On the first floor, the semicircular carriage entrance is located on the right side of the façade. The key of the arch, in ashlar, bears a Latin inscription: Fixa polo requies 1729. A cornice surmounts the whole. To its left, the pedestrian door, built at the same time, is inscribed in an old arcade from the 16th century. In the center, a segmental store arcade is framed by two rectangular doors. To the left of the façade, a window has been blocked up, while another is closed by a wrought iron cross.
On the first floor, the five windows are segmental and crowned with a cornice. They testify to a campaign of work in the second half of the 17th century. Older relieving arches, probably from the 16th century, are visible above the window of the first bay on the left and the fourth bay on the right. A molded cornice separates the first and second floors. The windows on this level are similar to those on the first floor. However, traces of medieval bays, from the time when this floor was the first level, are still visible under the relieving arches. These geminated bays with horseshoe arches are very similar in shape to those of the Romanesque-Gothic house. On the left, the geminated bays have also been blocked up and replaced by a small Gothic-style window topped by an accolade. The top floor, of lesser height, is pierced by simple rectangular windows.
The inner courtyard
The courtyard is accessed through a pedestrian door that leads to a corridor. The key to the courtyard door was engraved in 1730 with the Latin inscription: Uni suspiro 1730 ("I have only one desire").
In the courtyard, the stair tower was built around 1513 for the capitoul Bérenguier Bonnefoy. Its decoration corresponds to the period of transition between the Gothic and the Renaissance: busts, putti, accolades, crossettes, bouquets and foliage form a complex decoration. It contains a spiral staircase of 67 steps, topped by a terminal vault made by its last owner, which supports a polygonal roof.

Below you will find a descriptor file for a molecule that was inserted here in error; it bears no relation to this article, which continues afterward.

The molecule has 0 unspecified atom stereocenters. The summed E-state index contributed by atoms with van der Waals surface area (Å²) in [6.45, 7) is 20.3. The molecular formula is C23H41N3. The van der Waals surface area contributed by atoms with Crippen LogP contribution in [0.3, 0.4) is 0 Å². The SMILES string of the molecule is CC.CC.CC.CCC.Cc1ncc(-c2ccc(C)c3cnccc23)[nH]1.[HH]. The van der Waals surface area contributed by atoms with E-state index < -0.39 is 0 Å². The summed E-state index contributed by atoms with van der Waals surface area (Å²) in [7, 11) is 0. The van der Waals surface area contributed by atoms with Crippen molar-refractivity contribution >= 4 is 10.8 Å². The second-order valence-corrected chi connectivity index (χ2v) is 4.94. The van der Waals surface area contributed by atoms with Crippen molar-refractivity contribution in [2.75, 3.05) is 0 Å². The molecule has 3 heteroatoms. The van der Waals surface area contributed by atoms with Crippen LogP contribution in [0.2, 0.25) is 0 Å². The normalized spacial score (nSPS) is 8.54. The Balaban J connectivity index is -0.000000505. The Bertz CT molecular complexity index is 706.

The windows, with molded stone frames, are pierced in the central face of the tower. They are surmounted by richly ornamented braced arches, which enclose a sculpted tympanum. The fourth and highest of the tympanums bears a bust of a man, perhaps the Eternal Father holding a globe in one hand and blessing with the other. The modillions are adorned with Gothic-style animals, while the curly cabbage hooks of the brace have been replaced by naked children, in the Renaissance taste. The third tympanum is carved with the monogram IHS, in Roman characters, in a radiating host, and the angelic salutation Ave Maria, in Gothic characters. The second tympanum shows a lion supporting a coat of arms that may represent the sheep of the Bonnefoy coat of arms: "azure with a sheep passant argent on a terrace vert, on a chief couched or three crosses gules". The tympanum of the first window was hammered out, probably during the Revolution. It may have borne the coat of arms of Jean-Jacques Lacaze de Rochebrun, capitoul in 1729. On this window, the modillions represent busts of women, similar to those of the early French Renaissance.
The facades of the courtyard are relatively sober, although the south, east and west facades are punctuated by high windows.
The building on rue Croix-Baragnon rises above a medieval cellar dating from the 13th century, vaulted with ogives. On the first floor, a room retains two ribbed windows separated by a double arch. The ribs are received by stone bases sculpted with monsters and grotesque faces, perhaps from the 16th century.
The coat of arms of Bérenguier Bonnefoy can be found on a keystone at the end of the room. On the first floor, a beam stands out with motifs dating from the Romanesque period.
A true marvel, that we take pleasure in presenting to you!
We are waiting for you, ready to accompany you in your real estate research!